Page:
Buddy Lewis was a baseball star who became a war hero. He was one of the best players in the game before he went into the service. He was a five-tool player. He could hit, hit with power, run, field and throw. He was also a gentleman, a great competitor, and a great friend. He played for the Washington Senators from 1935 to 1949, with a four-year hiatus during World War II. He had a career batting average of .297 and was selected to three All-Star Games. He was inducted into the Washington Nationals Ring of Honor in 2010.
But Lewis was more than just a baseball player. He was also a transport pilot in the China-Burma-India theater during World War II. He flew over 400 missions over the Himalayas, a dangerous route known as the Hump, to deliver supplies and personnel to the Allied forces in China. He faced many dangers and adventures, such as bad weather, enemy fighters, and mechanical failures. He also had some memorable experiences, such as meeting General Claire Chennault, playing baseball with fellow pilots, and carrying a cake of cocaine in his pocket as a survival tool.
He was awarded the Distinguished Flying Cross, the Air Medal with three oak leaf clusters, and the Asiatic-Pacific Campaign Medal with four bronze stars for his service. He recalled his experience as a transport pilot: “I was scared to death every time I went over the Hump. You never knew what was going to happen. The weather was terrible. The radio was unreliable. The navigation was primitive. The planes were overloaded. The engines were unreliable. The Japanese were shooting at you. It was a nightmare.”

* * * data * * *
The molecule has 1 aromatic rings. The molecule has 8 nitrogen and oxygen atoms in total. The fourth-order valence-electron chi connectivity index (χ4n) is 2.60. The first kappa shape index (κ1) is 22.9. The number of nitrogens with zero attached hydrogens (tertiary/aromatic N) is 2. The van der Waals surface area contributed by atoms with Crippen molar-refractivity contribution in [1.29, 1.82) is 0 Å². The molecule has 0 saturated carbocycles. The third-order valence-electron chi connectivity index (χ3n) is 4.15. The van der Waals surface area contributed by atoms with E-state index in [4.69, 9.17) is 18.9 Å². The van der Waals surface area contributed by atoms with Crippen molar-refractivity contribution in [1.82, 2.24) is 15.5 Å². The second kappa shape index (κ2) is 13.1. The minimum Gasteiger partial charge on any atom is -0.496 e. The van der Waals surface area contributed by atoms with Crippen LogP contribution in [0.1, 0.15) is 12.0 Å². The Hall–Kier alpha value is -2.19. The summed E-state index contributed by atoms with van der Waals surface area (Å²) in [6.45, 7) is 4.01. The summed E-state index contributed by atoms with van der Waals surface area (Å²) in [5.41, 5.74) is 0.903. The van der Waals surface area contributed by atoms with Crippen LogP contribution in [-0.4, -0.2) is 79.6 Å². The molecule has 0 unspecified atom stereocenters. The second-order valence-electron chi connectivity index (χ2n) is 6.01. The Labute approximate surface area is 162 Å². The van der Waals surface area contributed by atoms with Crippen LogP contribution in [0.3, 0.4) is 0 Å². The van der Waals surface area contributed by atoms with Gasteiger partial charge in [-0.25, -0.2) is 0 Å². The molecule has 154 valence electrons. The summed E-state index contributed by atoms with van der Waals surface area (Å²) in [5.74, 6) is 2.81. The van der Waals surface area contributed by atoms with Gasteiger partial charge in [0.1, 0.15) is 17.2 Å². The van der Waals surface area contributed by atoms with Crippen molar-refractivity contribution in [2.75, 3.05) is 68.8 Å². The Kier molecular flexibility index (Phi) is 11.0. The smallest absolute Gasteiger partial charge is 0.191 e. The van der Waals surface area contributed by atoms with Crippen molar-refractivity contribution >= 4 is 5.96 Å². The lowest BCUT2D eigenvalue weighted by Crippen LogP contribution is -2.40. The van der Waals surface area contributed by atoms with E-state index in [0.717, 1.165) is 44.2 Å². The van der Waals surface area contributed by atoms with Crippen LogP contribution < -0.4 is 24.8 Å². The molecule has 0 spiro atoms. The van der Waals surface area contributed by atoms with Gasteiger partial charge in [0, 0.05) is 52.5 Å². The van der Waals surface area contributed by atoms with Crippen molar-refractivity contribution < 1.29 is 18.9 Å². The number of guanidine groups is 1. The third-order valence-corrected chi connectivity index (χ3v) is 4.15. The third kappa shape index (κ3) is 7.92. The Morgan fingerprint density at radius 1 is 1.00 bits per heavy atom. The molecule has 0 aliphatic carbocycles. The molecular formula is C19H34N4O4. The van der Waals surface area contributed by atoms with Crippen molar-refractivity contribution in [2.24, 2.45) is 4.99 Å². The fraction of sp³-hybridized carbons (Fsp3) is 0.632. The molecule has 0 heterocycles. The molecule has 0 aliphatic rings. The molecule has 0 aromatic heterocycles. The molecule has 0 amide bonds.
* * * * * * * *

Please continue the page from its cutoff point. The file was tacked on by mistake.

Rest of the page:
He returned to baseball in 1945 and played until 1949, when he retired due to a back injury. He later became the president of a car dealership and a philanthropist. He gave back to his community with generosity and kindness. He was a role model for generations of baseball fans and players. He died in 2011 at the age of 94. His son, Buddy Lewis Jr., spoke at his funeral: “He was the best man I ever knew. He was my father, my mentor, my friend. He taught me everything I know about life, business and baseball. He was always there for me, no matter what. He was a legend, but he was also a humble and gracious man. He loved his family, his country and his sport. He was a true American hero.”
Buddy Lewis was a baseball star who became a war hero. He was a hero on and off the field. He served his country with honor and distinction. He played the game with passion and skill. He was a legend, but he was also a humble and gracious man. He was Buddy Lewis.
– Buddy Lewis: The Ballplayer Who Flew the Hump, Air & Space Magazine, May 1, 2010
– Buddy Lewis was on his way to Cooperstown before World War II, Cooperstown Expert, September 7, 2021
– Buddy Lewis: The Baseball Player Who Flew Over the Himalayas, The Sportsman, September 9, 2021
– Buddy Lewis: A Hero On and Off the Field, The Baseball Historian, September 10, 2021